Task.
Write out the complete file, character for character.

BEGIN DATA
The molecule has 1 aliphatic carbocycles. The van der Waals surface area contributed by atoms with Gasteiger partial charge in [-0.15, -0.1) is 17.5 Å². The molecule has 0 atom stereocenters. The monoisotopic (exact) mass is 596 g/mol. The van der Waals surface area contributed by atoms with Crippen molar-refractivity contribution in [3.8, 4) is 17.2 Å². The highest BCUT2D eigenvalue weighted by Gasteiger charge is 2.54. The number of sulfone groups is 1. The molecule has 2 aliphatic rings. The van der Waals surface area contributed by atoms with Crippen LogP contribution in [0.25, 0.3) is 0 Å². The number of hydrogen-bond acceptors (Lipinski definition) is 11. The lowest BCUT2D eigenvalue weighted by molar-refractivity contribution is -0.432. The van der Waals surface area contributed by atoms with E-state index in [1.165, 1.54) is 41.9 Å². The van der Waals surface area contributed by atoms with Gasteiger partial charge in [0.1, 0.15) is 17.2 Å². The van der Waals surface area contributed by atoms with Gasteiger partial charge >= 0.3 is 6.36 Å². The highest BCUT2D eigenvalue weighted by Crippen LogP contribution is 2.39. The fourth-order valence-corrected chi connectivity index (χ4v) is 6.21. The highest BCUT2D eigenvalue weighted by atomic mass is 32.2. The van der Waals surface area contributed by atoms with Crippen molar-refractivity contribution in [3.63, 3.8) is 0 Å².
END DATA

The molecule has 1 aliphatic carbocycles. The van der Waals surface area contributed by atoms with Gasteiger partial charge in [-0.15, -0.1) is 17.5 Å². The molecule has 0 atom stereocenters. The monoisotopic (exact) mass is 596 g/mol. The van der Waals surface area contributed by atoms with Crippen molar-refractivity contribution in [3.8, 4) is 17.2 Å². The highest BCUT2D eigenvalue weighted by Gasteiger charge is 2.54. The number of sulfone groups is 1. The molecule has 2 aliphatic rings. The van der Waals surface area contributed by atoms with Crippen LogP contribution in [0.25, 0.3) is 0 Å². The number of hydrogen-bond acceptors (Lipinski definition) is 11. The lowest BCUT2D eigenvalue weighted by molar-refractivity contribution is -0.432. The van der Waals surface area contributed by atoms with E-state index in [1.165, 1.54) is 41.9 Å². The van der Waals surface area contributed by atoms with Gasteiger partial charge in [0.1, 0.15) is 17.2 Å². The van der Waals surface area contributed by atoms with Gasteiger partial charge >= 0.3 is 6.36 Å². The highest BCUT2D eigenvalue weighted by Crippen LogP contribution is 2.39. The fourth-order valence-corrected chi connectivity index (χ4v) is 6.21. The highest BCUT2D eigenvalue weighted by atomic mass is 32.2. The van der Waals surface area contributed by atoms with Crippen molar-refractivity contribution in [3.63, 3.8) is 0 Å².